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Roast it, according to the weight. Easily enough done, stuff a whole lemon up the chicken's cavity, pricked with a fork to let lemon juice out. Also add a handful of fresh herbs, the same: thyme, coriander and a spring of rosemary. Its fragrance is unspeakably beautiful.
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Old 09-17-2010, 11:39 AM   #5
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Roast it, according to the weight. Easily enough done, stuff a whole lemon up the chicken's cavity, pricked with a fork to let lemon juice out. Also add a handful of fresh herbs, the same: thyme, coriander and a spring of rosemary. Its fragrance is unspeakably beautiful.
I take it you're single and cooking for one? Simple is good.
If you're talking whole chickens...Grocery store chickens are very passable and some markets, like Safeway, have "Chicken Fridays", when you can buy 2 for $10. Great for making chicken sandwiches, chicken salad or a full dinner with mashed potatoes and a veggie or green salad. Whatever you can't use right away, pick off the bone and freeze for later. Make soup out of the bones. Very practical!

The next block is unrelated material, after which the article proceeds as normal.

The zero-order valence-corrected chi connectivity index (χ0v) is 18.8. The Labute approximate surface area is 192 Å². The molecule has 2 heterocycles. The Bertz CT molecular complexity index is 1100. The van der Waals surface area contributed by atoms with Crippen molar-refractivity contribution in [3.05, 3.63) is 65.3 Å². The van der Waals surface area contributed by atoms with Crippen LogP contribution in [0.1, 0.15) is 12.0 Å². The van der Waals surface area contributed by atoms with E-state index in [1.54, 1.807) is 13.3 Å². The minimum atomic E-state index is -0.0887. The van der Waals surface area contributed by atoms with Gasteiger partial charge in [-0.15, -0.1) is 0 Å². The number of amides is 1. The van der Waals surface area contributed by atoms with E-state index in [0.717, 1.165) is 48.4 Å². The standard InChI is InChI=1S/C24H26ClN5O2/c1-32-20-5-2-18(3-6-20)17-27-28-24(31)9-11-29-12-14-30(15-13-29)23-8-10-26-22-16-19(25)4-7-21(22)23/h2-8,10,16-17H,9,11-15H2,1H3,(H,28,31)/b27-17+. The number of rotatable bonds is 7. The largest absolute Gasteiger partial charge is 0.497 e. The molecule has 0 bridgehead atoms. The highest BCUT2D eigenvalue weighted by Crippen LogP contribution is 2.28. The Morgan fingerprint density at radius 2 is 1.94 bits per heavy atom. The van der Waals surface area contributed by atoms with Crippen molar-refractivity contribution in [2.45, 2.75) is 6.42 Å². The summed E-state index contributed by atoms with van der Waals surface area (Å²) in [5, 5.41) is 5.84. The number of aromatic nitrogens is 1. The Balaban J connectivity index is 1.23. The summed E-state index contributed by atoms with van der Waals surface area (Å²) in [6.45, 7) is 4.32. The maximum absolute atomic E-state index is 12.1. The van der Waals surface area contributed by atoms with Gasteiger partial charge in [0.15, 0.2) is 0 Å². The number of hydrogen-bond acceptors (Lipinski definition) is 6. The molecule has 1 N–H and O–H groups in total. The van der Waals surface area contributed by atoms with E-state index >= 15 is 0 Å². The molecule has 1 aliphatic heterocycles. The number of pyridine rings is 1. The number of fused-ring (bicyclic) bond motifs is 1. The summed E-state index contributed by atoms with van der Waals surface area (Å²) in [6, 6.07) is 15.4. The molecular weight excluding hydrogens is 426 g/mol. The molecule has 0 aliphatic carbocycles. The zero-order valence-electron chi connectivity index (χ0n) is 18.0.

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Old 09-17-2010, 01:31 PM   #6
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I take it you're single and cooking for one? Simple is good.
If you're talking whole chickens...Grocery store chickens are very passable and some markets, like Safeway, have "Chicken Fridays", when you can buy 2 for $10. Great for making chicken sandwiches, chicken salad or a full dinner with mashed potatoes and a veggie or green salad. Whatever you can't use right away, pick off the bone and freeze for later. Make soup out of the bones. Very practical!
I am not single inasmuch that I live with six other girls including my 13 yo foster daughter. Simple is still good, though, for roasting a chicken means just as you said: you get to eat it next day, only in a fine pasta meal, or as a gorgeous chicken sandwich in wholemeal bread, and then you boil the carcass up and make wonderful chicken broth.

You can also freeze chicken broth. What I do is freeze it in cubes ready to be popped into some future cookpot. Or melting to become lovely gravy. 2 for $10 is good value, but I recommend a farm bird, free range preferably. Its flavour is outstanding.
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Old 09-17-2010, 02:03 PM   #7
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Quote:
Originally Posted by PrincessFiona60 View Post